“To enjoy good health, to bring true happiness to one’s family, to bring peace to all, one must first discipline and control one’s own mind. If a man can control his mind he can find the way to Enlightenment, and all wisdom and virtue will naturally come to him.”
History of Meditation
Meditation originated from ancient Hindu traditions of Vedantism in 1500 BCE (Before Common Era) according to some of the earliest written records.
Other forms of meditation such as Taoist (China) and Buddhist (India) developed in the 6th to 5th centuries of BCE.
By the time of Middle Ages, Japanese Buddhism experienced tremendous growth with influence from the Zen concept in China.
Self-control, meditation practice, enlightenment in Buddhism, personal daily practice, and the benefits for other people are the purpose of Zen.
Contrast to the Eastern philosophies, Western Christian meditation didn’t have the repetition of phrases, action, nor certain posture.
In the late 1890s, new schools of yoga developed in revival Hinduism were introduced to the West.
Numerous forms of yoga (Transcendental Meditation, Hatha Yoga, etc) are now used for stress reduction, relaxation, and self-improvement.
Despite not being religious, I practice meditation on a consistent basis for spiritual purposes.
The simple breathing meditation has been a powerful way for me to deal with stress and anxiety by focusing on the present moment.
A simple ten to fifteen-minute meditation session in the morning creates time and space that allow laser focus on my intentions for the day.
To incorporate exercise and stretching, I practice yoga as my form of moving meditation that is beneficial for the body, mind, and spirit.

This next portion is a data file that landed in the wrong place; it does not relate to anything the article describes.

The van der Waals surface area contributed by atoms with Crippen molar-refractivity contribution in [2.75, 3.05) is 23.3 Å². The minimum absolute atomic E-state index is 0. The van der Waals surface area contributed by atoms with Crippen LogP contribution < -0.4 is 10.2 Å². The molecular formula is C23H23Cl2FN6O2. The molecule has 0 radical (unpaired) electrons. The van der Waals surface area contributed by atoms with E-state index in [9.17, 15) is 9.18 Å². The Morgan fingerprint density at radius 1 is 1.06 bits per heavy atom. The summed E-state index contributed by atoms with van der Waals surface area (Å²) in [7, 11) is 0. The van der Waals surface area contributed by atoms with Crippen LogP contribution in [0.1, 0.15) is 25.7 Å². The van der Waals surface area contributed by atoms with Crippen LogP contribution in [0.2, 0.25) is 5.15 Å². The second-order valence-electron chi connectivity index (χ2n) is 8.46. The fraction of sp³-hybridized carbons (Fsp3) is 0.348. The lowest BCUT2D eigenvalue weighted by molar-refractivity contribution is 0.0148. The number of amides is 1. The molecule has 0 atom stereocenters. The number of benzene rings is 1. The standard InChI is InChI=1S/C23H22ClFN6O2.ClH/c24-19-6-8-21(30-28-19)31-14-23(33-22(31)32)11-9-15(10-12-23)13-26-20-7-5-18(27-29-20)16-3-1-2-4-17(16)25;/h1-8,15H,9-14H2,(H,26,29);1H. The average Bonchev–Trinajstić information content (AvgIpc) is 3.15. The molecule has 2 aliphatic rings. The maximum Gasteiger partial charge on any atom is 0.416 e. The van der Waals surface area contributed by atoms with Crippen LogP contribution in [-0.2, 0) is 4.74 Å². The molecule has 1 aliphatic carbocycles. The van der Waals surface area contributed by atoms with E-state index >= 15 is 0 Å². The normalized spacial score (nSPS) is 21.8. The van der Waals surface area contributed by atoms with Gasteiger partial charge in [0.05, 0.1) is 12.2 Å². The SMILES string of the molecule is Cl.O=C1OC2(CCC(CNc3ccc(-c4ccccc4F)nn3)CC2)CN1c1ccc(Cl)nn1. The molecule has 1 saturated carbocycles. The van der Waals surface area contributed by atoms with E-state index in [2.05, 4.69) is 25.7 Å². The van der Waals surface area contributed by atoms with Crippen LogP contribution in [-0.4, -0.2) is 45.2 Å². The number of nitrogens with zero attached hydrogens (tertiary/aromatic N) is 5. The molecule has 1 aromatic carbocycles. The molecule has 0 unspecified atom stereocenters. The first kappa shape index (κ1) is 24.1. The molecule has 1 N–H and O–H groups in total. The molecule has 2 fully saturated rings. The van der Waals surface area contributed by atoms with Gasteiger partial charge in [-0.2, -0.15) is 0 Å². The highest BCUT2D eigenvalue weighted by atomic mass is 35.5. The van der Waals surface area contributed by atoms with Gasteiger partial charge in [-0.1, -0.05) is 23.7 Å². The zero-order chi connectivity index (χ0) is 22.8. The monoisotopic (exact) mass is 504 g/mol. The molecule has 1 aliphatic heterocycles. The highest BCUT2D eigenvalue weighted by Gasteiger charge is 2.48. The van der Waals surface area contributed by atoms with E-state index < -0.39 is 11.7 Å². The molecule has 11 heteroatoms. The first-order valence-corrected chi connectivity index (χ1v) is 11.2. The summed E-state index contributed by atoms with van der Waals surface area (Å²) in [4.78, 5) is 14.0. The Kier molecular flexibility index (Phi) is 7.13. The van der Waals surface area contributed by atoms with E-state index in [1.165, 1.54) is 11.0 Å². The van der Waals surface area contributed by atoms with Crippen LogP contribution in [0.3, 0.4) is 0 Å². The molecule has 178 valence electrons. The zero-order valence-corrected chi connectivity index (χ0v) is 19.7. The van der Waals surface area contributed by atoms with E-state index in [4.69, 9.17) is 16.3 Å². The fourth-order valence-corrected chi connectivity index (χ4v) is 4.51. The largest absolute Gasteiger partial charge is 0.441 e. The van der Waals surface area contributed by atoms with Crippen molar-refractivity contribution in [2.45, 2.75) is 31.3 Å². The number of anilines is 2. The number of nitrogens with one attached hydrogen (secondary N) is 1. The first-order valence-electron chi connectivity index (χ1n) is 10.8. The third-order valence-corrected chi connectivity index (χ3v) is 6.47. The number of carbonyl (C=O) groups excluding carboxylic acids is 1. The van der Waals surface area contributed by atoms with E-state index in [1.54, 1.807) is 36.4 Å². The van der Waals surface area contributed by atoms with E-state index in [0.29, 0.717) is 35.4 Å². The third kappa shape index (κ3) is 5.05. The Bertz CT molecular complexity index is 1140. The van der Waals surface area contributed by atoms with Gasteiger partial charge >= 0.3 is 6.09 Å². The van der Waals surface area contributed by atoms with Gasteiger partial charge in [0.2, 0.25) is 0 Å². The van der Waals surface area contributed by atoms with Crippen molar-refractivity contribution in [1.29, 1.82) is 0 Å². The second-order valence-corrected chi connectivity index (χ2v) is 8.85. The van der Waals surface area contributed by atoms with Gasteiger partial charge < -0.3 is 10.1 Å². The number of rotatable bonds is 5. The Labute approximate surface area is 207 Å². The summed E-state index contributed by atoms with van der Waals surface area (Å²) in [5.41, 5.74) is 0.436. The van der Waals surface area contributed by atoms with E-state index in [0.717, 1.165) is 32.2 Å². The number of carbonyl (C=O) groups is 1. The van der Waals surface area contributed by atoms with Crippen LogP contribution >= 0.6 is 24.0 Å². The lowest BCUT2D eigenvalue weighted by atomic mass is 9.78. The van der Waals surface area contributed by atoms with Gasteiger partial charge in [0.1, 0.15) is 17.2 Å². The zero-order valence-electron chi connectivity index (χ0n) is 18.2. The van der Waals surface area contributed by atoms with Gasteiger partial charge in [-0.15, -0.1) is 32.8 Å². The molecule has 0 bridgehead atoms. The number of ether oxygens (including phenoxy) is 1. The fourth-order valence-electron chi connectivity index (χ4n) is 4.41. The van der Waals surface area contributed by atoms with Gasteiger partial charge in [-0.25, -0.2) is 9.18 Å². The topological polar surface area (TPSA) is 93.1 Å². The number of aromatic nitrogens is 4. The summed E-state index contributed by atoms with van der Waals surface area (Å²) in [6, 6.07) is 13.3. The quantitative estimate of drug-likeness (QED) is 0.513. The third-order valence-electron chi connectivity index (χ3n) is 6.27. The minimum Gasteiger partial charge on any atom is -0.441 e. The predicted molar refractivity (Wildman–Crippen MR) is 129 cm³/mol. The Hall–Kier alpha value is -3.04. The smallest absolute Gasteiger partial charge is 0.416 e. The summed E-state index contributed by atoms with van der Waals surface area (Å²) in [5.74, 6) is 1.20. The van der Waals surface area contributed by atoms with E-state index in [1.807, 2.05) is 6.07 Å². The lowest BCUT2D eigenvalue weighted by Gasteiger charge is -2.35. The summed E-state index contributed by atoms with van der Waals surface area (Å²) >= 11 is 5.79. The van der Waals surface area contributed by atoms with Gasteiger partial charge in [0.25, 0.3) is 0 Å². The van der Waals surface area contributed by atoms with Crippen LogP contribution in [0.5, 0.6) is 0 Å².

The Benefits of Meditation
Reducing stress and anxiety are just some benefits of meditation.
Clarity of mind and a healthier heart are other benefits of meditation (Transcendental Meditation) according to many types of research.
In addition, meditation can also reduce:
- Post-traumatic syndrome disorder (PTSD)
- Attention deficit hyperactivity disorder (ADHD)
How To Meditate
To begin, start in a comfortable position.
Use cushions to help you feel comfortable because the key is to keep your back straight which will prevent the mind from becoming sleepy or sluggish.
With your eyes closed, you can start to focus on your breath.
Your mind will naturally begin to wander with the endless of thoughts going through your head.
Every time your mind wanders off, be aware of it and shift your attention back to your breath.
One repetition of “mental push-up” is done every time you catch your mind wandering off then shifting focus back to your breath.
As with any craft in life, the more you practice, the better you’ll be.
In your busy lifestyle, you may be challenged to find time to meditate.
But it’s in those busy times that you want to meditate the most.
It allows you to quiet your mind and overcome stress.
In return, you will be more focused with an equanimous mind.
Meditation allows your mind to overcome negative thoughts and feelings by cultivating constructive thoughts to bring inner peace and balance.
It also grounds you to be less dependent on external circumstances.
Keep an open mind about meditation and try it for a week and see what changes it has on your life.
Upon those results (or lack of), then decide whether or meditation should be part of your lifestyle.
It all has to do with your intention.
Just relax, breathe, and meditate.
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